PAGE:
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Exposing hidden domain registrations could hurt innocent users more than criminals

Exposing hidden domain registrations could hurt innocent users more than criminals

Proxy services to hide details of domain registrants from the Whois database should be allowed, a researcher said

Banning the use of privacy and proxy services to hide details of domain name registrants would scarcely inconvenience criminals but would have privacy implications for lawful users of those services, according to a study.

The Whois system, a distributed database containing the contact details of companies and individuals who have registered domain names, is under review by its operator, the Internet Corporation for Assigned Names and Numbers (ICANN). The organization says privacy and proxy services play a role in obscuring the identities of parties engaged in illegal or harmful activities such as phishing, typosquatting, hosting child abuse sexual images, advanced fee fraud, or the online sale of counterfeit pharmaceuticals.

ICANN wants to make the Whois system more transparent by introducing an Online Accuracy Reporting System to identify potentially inaccurate contact data.

However, mandating that contact details in the Whois database are valid would affect between a quarter and two thirds of existing legitimate domain registrations which don't provide valid contact details, researchers said.

One of the researchers, Richard Clayton of the security group at the University of Cambridge Computer Laboratory, published a study into the abuse of Whois privacy and proxy services on Sunday.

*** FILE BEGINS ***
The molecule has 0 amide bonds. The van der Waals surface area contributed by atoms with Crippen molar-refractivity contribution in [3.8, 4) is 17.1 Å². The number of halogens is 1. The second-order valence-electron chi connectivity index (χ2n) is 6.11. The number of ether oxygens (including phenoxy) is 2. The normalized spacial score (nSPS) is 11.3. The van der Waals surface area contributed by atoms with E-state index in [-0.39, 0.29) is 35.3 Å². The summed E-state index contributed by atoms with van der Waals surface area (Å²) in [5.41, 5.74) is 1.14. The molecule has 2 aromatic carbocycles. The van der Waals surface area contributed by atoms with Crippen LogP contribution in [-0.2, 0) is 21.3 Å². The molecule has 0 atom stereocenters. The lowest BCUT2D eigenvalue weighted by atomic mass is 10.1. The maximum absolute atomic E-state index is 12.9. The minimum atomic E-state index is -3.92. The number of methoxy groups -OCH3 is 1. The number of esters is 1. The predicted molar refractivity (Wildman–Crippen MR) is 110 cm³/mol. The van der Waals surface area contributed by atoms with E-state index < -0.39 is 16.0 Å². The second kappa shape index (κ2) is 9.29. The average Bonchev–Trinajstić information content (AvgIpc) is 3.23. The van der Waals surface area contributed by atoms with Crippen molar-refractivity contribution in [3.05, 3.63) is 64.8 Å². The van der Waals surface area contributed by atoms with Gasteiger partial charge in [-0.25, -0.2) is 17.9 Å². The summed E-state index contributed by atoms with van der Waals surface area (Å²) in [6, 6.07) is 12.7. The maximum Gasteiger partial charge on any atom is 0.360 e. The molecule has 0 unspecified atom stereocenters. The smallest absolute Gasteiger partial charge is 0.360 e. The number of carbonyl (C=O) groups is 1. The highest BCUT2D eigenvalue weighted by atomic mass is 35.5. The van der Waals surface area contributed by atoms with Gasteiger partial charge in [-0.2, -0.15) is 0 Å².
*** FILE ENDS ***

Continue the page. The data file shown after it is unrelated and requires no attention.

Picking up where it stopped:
The study, commissioned by ICANN, found that while criminals do use proxy and privacy services more than average, many legitimate businesses and individuals are using them too to protect their privacy.

For instance 28 percent of banks and 44 percent of adult websites used a privacy or proxy service to hide the real registrant of the domain, while use of these services by criminals varied between 29 and 55 percent, depending on the type of illegal activity, the researchers found.

Abolishing these services "would affect a substantial amount of lawful activity, while criminals currently using these services might be expected to adopt the methods of their peers and instead provide incomplete and inaccurate data," the researchers found. Insisting that domain registration data was always complete and accurate would mean a great many lawful registrations would need to be updated, they added.

"Clearly there's a lot of people ... who consider them useful and generally pay a premium for the service; so yes they should stay," said Clayton in an email. But it would be desirable for them to be more clear that when served with appropriate paperwork they will divulge what data they hold to law enforcement, he said.

"Secondly, they should be checking that the details they have are at least superficially correct -- and if it turns out that they are not making such checks then ICANN should suspend their ability to provide services for a while," Clayton said, adding that these are complex matters running across multiple jurisdictions, making it difficult to get agreement to do better.

Other studies have also found that a high proportion of registrations have incorrect contact details in them, Clayton said, adding that this study underlines the others.

An ICANN spokeswoman could not immediately comment on the researcher's findings. The organization is scheduled to kick off the development of its Online Accuracy Reporting System on July 15.

Loek is Amsterdam Correspondent and covers online privacy, intellectual property, open-source and online payment issues for the IDG News Service. Follow him on Twitter at @loekessers or email tips and comments to loek_essers@idg.com


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